Unnecessary testing is not just bad for the individual patient getting the test, it is bad for all of us. The excess costs of unnecessary tests mean that all of our insurance premiums might get raised.
And a system bogged down with unnecessary tests may provide slower access to necessary testing, as it is impossible to triage tests based on their overall necessity.
How can providers target the use of such screening more appropriately?
Sears: We know from research which patients benefit from imaging tests for low back pain, but we don’t always have the tools to apply that knowledge to everyday practice.
Health systems need to have strategies that help clinicians confirm that a test is not necessary, and then to address additional demands on clinicians, such as limited time to explain the risks and benefits to patients and policies that prohibit referral to specialists without prior imaging.
Patients may insist on the need for imaging for low back pain. What can providers do?
Sears: Some patients may not fully understand when test results do and do not impact treatment decisions. It also seems that patients who have medical problems that are associated with unpleasant symptoms, such as pain, are more likely to request imaging.
Our study showed that more than half the providers worried that the hypothetical patient would become upset if they didn’t order imaging for her condition. Nearly two-thirds said they thought it would be hard for most patients in the hypothetical situation to accept the Choosing Wisely standard and go without a scan.
If providers had sufficient time and tools to counsel patients of the risks and benefits of diagnostic tests, then some patients may be more willing to not have imaging.
So what should lower back pain patients receive?
Sears: Several professional societies recommend not ordering imaging for patients with low back pain when the pain has been present less than six weeks, if no “red flag” symptoms are present. Those are exam findings that indicate a serious spine problem.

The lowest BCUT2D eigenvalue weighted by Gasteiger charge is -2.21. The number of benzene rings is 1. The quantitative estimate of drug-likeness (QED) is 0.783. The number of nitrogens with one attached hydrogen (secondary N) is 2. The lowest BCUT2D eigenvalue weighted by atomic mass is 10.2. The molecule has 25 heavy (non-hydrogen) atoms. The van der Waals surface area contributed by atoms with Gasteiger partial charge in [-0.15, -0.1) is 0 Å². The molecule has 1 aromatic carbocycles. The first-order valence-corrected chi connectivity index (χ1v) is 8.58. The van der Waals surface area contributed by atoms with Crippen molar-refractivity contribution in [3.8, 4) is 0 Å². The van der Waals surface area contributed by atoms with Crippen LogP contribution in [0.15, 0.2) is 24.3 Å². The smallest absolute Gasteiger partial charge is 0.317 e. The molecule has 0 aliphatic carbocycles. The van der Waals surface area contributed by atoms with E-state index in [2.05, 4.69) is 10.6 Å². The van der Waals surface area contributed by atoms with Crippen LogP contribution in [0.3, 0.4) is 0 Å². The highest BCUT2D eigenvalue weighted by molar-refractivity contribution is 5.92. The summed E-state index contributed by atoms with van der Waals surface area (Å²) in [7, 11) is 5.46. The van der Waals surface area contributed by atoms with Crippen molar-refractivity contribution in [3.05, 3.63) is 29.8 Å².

The American College of Physicians takes this recommendation one step further to not recommend imaging for patients with nonspecific low back pain, even beyond the first six weeks. This is because imaging does not relate to improved patient outcomes.
Patients should first have a thorough history and physical exam to rule out presence of “red flag” symptoms, and should be referred to physical therapy in the initial treatment period. Almost all of them will have at least some improvement after this initial time period. Because low back pain tends to come back, staying active — through activities such as walking, yoga and supervised training — is key to warding off recurrence. Some patients with recurrent nonspecific back pain may require a referral to a pain specialist.
In addition to Sears, the study team includes senior author Eve Kerr, M.D., M.P.H, and co authors Tanner J. Caverly, MD, MPH; Jeffrey T. Kullgren, MD, MS, MPH; Angela Fagerlin, PhD; Brian J. Zikmund-Fisher, PhD; and Katherine Prenovost, PhD. All except Prenovost and Fagerlin are members of IHPI